For the previous two weeks they have been in and out of the diving board eyrie a million times. The female twice staying in the hole over an hour each time. This is what is normally seen as egg laying activity. This being the right time and an eyrie she has used nine times out of thirteen seasons. You would think…”Yeah.” Wrong again, for the last three days she has been going through the same ritual in a new eyrie, one she has never used before.  The hole is the one seen second from the right in the series of five holes in what we call the “upper five.”  Some years ago, she used the “lower five” and fledged three chicks.  That was 2011. So until I see hard incubation, my lips are sealed as to where they are nesting.

Happy trails, Bob

Item: An additional “thank you” to all who used “Amazon Smile” for holiday shopping. We received a donation of  $7.04. Every little bit counts! Remember to use the button on the right side of our website.

Item:  In the photo above, the green lines denote previous nest sites.

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On schedule…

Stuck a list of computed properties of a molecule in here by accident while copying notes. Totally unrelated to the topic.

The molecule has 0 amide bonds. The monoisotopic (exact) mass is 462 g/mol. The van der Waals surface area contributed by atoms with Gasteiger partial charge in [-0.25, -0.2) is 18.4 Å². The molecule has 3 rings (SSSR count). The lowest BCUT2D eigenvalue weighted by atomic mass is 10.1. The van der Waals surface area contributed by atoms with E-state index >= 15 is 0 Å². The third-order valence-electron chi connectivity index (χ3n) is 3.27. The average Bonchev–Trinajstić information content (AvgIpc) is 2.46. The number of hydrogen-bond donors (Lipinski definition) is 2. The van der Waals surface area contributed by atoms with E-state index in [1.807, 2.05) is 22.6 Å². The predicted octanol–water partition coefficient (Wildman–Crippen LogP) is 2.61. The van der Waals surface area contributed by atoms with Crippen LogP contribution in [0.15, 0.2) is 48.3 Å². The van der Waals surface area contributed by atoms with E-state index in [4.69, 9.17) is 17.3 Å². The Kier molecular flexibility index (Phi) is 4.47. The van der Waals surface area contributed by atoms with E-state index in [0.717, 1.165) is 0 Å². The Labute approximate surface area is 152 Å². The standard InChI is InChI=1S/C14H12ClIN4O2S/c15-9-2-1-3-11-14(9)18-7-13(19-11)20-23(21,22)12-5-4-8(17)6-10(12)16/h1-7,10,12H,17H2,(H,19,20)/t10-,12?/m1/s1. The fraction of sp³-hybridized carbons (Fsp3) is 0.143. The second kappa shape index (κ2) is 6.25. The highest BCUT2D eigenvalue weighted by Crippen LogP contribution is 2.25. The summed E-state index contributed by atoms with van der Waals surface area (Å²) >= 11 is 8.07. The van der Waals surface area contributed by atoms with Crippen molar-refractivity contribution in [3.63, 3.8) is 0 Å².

Male and female peregrines, Morro Rock, Morro Bay, CA

Female and male peregrines                                  Photo*  by Heather O’Connor

Observation date: 25 February 2015

Breeding of the peregrine falcons continues at Morro Rock with copulations occurring every forty to fifty minutes. Occasionally, longer or shorter depending on the day’s activities, i.e. eating, hunting or chasing of other predators. Such was the case today. A large bold juvenile female made the mistake of following the tiercel back to the “rock” while he was carrying prey.  She was abruptly met by the resident female with a full-on thrust to the chest, stopping the young bird in full flight. This I had never witnessed before… a frontal attack.